Signal Hill hopefuls square off at debate
Reid Southwick, Calgary Herald
The Conservative government’s record of managing the country’s books came under fire at a debate in a west Calgary riding Monday, but the Liberal challenger also faced questions for her party’s plans to run deficits.
Kerry Cundal, the Liberal candidate in Calgary Signal Hill, accused the Tory government of having the worst financial record in decades.
Responding to a question from a Grade 9 student, who wondered whether deficit spending would overburden future generations, Cundal said her party wants to increase spending on infrastructure to create jobs and leave a legacy of capital assets. She said her party would run several deficits but vows to balance the budget in 2019.
“If you want to stimulate the economy, we need jobs, we need people with money in their pockets; we need people able to make ends meet,” she said.
Conservative Ron Liepert said the Harper government brought in stimulus spending following the worldwide financial crisis in 2008, but balanced the budget with a $1.9-billion surplus for 2014-2015.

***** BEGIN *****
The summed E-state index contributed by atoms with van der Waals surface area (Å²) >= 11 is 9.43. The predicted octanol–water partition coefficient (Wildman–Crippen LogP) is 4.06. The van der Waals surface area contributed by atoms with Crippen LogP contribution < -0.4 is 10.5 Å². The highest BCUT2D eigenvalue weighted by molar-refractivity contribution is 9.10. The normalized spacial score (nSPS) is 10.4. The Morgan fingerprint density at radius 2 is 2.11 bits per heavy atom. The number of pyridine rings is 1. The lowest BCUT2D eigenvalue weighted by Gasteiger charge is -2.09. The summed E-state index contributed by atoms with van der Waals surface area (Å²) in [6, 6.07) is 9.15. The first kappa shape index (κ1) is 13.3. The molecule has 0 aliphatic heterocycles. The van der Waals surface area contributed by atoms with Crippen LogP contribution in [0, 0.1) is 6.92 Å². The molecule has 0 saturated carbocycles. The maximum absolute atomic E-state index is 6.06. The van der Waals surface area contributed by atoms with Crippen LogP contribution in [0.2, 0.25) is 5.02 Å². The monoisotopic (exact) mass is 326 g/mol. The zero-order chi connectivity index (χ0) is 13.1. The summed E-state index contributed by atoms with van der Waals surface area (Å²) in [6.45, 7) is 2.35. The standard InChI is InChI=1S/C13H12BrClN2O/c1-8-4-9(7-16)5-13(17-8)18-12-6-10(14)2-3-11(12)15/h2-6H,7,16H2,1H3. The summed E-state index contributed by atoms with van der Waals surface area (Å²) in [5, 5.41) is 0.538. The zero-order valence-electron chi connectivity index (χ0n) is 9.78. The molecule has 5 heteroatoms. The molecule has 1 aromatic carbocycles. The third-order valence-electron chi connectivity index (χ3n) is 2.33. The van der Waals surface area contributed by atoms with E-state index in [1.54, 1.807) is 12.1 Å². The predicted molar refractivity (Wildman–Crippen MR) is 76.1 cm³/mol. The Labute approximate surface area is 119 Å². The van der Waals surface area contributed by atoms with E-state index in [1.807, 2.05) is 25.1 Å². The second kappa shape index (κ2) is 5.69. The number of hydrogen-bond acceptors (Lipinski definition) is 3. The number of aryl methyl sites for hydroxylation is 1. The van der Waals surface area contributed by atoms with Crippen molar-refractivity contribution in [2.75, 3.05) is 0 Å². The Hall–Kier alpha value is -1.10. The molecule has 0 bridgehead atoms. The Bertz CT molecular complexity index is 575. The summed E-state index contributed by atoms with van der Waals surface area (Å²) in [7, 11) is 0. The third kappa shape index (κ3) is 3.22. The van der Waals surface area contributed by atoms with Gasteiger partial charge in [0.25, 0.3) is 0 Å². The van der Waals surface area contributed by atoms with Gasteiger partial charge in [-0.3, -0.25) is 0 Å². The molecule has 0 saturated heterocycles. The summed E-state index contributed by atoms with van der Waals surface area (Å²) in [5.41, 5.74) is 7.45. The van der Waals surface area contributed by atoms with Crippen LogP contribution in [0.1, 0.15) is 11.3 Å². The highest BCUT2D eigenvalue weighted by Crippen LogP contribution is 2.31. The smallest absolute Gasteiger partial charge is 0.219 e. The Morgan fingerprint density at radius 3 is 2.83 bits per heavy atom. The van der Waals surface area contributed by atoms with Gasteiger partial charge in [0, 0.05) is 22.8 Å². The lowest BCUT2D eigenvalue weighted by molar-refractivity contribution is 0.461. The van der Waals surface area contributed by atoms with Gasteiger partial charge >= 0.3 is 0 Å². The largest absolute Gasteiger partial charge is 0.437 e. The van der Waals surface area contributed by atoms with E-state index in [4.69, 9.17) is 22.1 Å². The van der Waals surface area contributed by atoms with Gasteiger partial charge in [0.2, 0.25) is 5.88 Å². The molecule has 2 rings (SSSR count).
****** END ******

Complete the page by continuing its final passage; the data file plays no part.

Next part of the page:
“We did it with tax cuts to families,” he said to a roar of applause.
Six candidates are vying to represent Calgary-Signal Hill, a reliably Conservative riding that covers a swath of the city’s east side where challengers are hoping to make a breakthrough.
Liepert won the Conservative nomination last spring after defeating the long-time, controversial MP Rob Anders, who represented the former Calgary West riding for 17 years.
More than 260 people turned out at a southwest community hall for an-all candidates debate after organizers expected just 40.
On the question of stimulating the economy, Tim Moen, leader of the Libertarian party, said governments don’t create jobs but “take money from productive Canadians who would otherwise create jobs.”
“This idea that we have to spend out way out of an economic crisis I think is fundamentally flawed,” said Moen, who believes the provinces should be in charge of running their respective economies.
New Democrat Khalis Ahmed said his party wants to cut taxes for small businesses while balancing the budget.
“A balanced budget is how we survive,” Ahmed said.
Green party candidate Taryn Knorren said the next federal government should get the country’s books in order so that it’s able to pay down the national debt.
Jesse Rau, who represents the Christian Heritage Party, drew boos from the crowd after making incendiary comments, including that the Canadian government is “fostering an environment that is emboldening pedophilia.”